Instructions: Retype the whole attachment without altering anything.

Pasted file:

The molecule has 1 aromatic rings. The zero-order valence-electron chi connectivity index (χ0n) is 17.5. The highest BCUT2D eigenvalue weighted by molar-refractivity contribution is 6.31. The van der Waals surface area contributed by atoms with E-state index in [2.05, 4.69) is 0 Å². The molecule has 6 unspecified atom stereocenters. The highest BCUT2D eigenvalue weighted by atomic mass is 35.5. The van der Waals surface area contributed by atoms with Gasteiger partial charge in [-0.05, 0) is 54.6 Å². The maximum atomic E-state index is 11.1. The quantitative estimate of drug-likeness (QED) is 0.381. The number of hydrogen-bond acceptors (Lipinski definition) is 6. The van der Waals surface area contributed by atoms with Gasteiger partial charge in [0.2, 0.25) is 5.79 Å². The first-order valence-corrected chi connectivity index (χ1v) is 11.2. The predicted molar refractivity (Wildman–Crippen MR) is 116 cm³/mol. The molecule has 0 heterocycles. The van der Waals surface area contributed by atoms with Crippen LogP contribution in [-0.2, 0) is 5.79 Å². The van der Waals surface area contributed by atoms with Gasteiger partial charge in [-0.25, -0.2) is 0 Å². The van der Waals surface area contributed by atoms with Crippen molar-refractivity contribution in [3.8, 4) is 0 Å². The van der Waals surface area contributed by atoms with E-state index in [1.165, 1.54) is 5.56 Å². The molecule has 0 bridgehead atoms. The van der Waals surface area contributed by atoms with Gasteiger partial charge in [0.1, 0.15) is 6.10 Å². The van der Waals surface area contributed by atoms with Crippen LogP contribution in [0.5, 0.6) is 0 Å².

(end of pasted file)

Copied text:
The molecule has 1 aromatic rings. The zero-order valence-electron chi connectivity index (χ0n) is 17.5. The highest BCUT2D eigenvalue weighted by molar-refractivity contribution is 6.31. The van der Waals surface area contributed by atoms with E-state index in [2.05, 4.69) is 0 Å². The molecule has 6 unspecified atom stereocenters. The highest BCUT2D eigenvalue weighted by atomic mass is 35.5. The van der Waals surface area contributed by atoms with Gasteiger partial charge in [-0.05, 0) is 54.6 Å². The maximum atomic E-state index is 11.1. The quantitative estimate of drug-likeness (QED) is 0.381. The number of hydrogen-bond acceptors (Lipinski definition) is 6. The van der Waals surface area contributed by atoms with Gasteiger partial charge in [0.2, 0.25) is 5.79 Å². The first-order valence-corrected chi connectivity index (χ1v) is 11.2. The predicted molar refractivity (Wildman–Crippen MR) is 116 cm³/mol. The molecule has 0 heterocycles. The van der Waals surface area contributed by atoms with Crippen LogP contribution in [-0.2, 0) is 5.79 Å². The van der Waals surface area contributed by atoms with Gasteiger partial charge in [-0.25, -0.2) is 0 Å². The van der Waals surface area contributed by atoms with Crippen molar-refractivity contribution in [3.8, 4) is 0 Å². The van der Waals surface area contributed by atoms with E-state index in [1.165, 1.54) is 5.56 Å². The molecule has 0 bridgehead atoms. The van der Waals surface area contributed by atoms with Gasteiger partial charge in [0.1, 0.15) is 6.10 Å². The van der Waals surface area contributed by atoms with Crippen LogP contribution in [0.5, 0.6) is 0 Å².